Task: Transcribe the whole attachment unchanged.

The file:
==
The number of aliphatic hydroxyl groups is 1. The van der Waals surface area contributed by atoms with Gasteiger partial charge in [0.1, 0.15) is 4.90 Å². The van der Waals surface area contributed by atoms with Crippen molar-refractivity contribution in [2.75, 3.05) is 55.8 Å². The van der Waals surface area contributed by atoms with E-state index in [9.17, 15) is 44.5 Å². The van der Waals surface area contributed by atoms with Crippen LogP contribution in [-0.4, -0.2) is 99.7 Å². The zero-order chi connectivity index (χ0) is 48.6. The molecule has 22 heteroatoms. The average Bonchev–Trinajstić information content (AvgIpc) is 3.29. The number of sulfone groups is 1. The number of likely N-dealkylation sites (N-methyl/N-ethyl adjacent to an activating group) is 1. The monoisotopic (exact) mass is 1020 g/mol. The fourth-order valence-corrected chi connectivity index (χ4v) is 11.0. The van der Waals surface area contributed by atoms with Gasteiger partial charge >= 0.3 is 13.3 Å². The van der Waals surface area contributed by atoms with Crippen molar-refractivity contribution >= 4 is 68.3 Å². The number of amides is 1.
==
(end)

The number of aliphatic hydroxyl groups is 1. The van der Waals surface area contributed by atoms with Gasteiger partial charge in [0.1, 0.15) is 4.90 Å². The van der Waals surface area contributed by atoms with Crippen molar-refractivity contribution in [2.75, 3.05) is 55.8 Å². The van der Waals surface area contributed by atoms with E-state index in [9.17, 15) is 44.5 Å². The van der Waals surface area contributed by atoms with Crippen LogP contribution in [-0.4, -0.2) is 99.7 Å². The zero-order chi connectivity index (χ0) is 48.6. The molecule has 22 heteroatoms. The average Bonchev–Trinajstić information content (AvgIpc) is 3.29. The number of sulfone groups is 1. The number of likely N-dealkylation sites (N-methyl/N-ethyl adjacent to an activating group) is 1. The monoisotopic (exact) mass is 1020 g/mol. The fourth-order valence-corrected chi connectivity index (χ4v) is 11.0. The van der Waals surface area contributed by atoms with Gasteiger partial charge >= 0.3 is 13.3 Å². The van der Waals surface area contributed by atoms with Crippen molar-refractivity contribution >= 4 is 68.3 Å². The number of amides is 1.